Name: Fari Bradley
Occupation: Sound artist, composer
Nationality: British-Iranian
Current release: Fari Bradley is part of the cast of collaborators on Mazen Kerbaj's Sampler / Sampled, out via Morphine.
Recommendations: Maybe start by listening to arts-radio station Resonance104.4FM. Also if you want a different perspective, try Ibraaz online.

If these thoughts by Fari Bradley piqued your interest, visit her official website. She is also on Instagram, Facebook, Soundcloud, and twitter.

Can you talk a bit about your interest in or fascination for sound? What were early experiences which sparked it?

I trained classically in music since a child. After university, I went to live 4 years in India studying classical vocals at a very immersive music academy, and going to live concert after concert all over the country.

When I returned to the UK from India, I had been away 5 years (the middle year I was in Dublin, earning money to go back to India). I had neither a winter coat nor a career, so I joined a long community journalism course. There I learned to digitally manipulate sound for broadcast, and working mainly with the voice, began to develop a practice. I was simultaneously using the radio as a platform to learn more about my Iranian background, which migration had totally cut me of from.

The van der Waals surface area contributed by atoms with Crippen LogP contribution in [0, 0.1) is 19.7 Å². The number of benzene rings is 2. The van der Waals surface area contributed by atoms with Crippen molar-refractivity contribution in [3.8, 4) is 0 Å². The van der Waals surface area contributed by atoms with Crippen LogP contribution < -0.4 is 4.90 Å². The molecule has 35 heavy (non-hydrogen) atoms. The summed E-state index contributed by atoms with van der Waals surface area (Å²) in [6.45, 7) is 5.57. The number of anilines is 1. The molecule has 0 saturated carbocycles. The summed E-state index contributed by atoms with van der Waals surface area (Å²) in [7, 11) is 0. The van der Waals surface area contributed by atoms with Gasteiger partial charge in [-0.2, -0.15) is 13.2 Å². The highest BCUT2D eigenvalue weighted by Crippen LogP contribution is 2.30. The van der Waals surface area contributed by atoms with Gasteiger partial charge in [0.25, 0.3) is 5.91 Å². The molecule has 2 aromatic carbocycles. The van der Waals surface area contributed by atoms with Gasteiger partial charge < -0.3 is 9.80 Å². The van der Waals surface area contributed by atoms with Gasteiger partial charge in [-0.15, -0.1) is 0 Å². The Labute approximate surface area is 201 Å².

I would also say that as my first language was Persian, coming to the UK as a toddler I had to learn English on the street, so listening was a vital tool I needed to survive early on.  

Which artists, approaches, albums or performances using sound in an unusual or remarkable way captured your imagination in the beginning?

There are field recordings of steam trains and sheep sounds in an album by Kate Bush that my mum had, I listened to and memorised: The Hounds of Love.

Bush also disregarded other musical norms, such as tempo when it suited her, I loved that freedom. Someone once gave me cassette of Sheila Chandra and while it fascinated and inspired me, I felt she went further into incoherence than suited me.